Fainting in children

Specialty of Paediatric cardiology

What is fainting?

Fainting is a temporary loss of conciousness which can come on suddenly, often resulting in a fall. The medical term for fainting is syncope (pronounced sin-co-pee). Fainting is relatively common and is usually harmless. However, in some instances it can be an indication of a serious problem, such as a heart problem, or a neurological condition.

What is the cause of fainting in children?

The general reason behind why people faint is a temporary drop in blood pressure. This can happen for numerous reasons, including dehydration, going without food for a long period, standing for long periods of time, or simply being unwell. Fainting may occur as the result of passing a bowel movement, urination, breath holding, or even coughing. Children can also faint if they are frightened or as a reaction to severe pain.

However, fainting can also be caused by conditions such as:

What are the symptoms?

Before fainting, sometimes symptoms will present. These can include feeling dizzy or lightheaded, nausea, some changes in vision, and cold or clammy skin. If these symptoms present, it may be enough for you to notice your child should sit down or lie down before fainting happens.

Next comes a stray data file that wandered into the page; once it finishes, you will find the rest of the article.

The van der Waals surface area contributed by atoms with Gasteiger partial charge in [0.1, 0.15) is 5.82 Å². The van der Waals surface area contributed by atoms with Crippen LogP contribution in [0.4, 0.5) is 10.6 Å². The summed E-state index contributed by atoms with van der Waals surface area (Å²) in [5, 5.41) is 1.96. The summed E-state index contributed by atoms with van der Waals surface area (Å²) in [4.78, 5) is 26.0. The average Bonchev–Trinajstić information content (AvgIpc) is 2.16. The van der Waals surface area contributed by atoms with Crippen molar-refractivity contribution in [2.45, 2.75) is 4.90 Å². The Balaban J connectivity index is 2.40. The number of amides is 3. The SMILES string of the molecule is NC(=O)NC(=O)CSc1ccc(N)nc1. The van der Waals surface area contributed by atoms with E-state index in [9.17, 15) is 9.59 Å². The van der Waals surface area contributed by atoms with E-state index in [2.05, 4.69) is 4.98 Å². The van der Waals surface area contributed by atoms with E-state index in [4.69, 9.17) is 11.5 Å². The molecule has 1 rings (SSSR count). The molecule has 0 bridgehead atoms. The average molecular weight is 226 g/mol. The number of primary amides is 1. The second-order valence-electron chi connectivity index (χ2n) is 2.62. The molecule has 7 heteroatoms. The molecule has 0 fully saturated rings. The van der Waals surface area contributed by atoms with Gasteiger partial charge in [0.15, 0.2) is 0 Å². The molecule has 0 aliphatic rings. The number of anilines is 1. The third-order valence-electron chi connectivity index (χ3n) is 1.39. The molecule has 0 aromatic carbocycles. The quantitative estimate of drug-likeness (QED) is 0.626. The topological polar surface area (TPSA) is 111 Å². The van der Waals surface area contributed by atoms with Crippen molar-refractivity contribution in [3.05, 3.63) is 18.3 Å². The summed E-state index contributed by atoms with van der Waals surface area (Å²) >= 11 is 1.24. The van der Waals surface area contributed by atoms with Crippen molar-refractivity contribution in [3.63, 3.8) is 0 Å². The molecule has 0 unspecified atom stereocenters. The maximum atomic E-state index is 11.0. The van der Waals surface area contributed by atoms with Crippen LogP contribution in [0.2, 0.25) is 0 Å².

If your child faints, follow these steps to ensure their safety:

  • Check that they are breathing
  • Keep them lying down, or sitting with their head between their knees
  • Loosen their clothing if it is tight, particularly around the neck

If your child faints, you should make an appointment with their doctor to tell them what happened.

You should also take your child to the GP or visit a specialist if your child again experiences fainting, even after preventive measures have been taken, if there is no clear cause, or there is a family history of fainting. You may be referred to a specialist depending on the cause of fainting: you may need to see a paediatric cardiologist if your child faints during sport, for example.

Call 999 right away if your child is not breathing, they do not become alert almost immediately, or if you note a change in their vision, movements, or speech after fainting.

Are there any tests for fainting?

Your child may be referred to a paediatric cardiologist if they experience regular or sporadic fainting (i.e it is not a one-off occasion). This cardiologist can check for some of the more serious heart problems which can cause syncope. They will ask about your child’s medical history, family medical history, and ask you to explain what happens when your child faints.

They may order tests such as an ECG (electrocardiogram) to check the heart’s electrical activity, a Holter monitor (where the heart’s electrical activity is monitored over a 24-48 hour period), or a stress test (allowing the doctor to see how your child’s heart responds when under more stress, e.g during exercise).

How is it treated?

If fainting does not frequently occur, avoiding the circumstances that can lead to syncope or taking certain steps before losing consciousness can prevent fainting, such as keeping hydrated, avoiding stuffy closed-off rooms with little air, and not standing for long periods of time.

However, if fainting occurs because of an underlying condition, the condition itself must be treated or monitored in order to prevent or treat syncope.  

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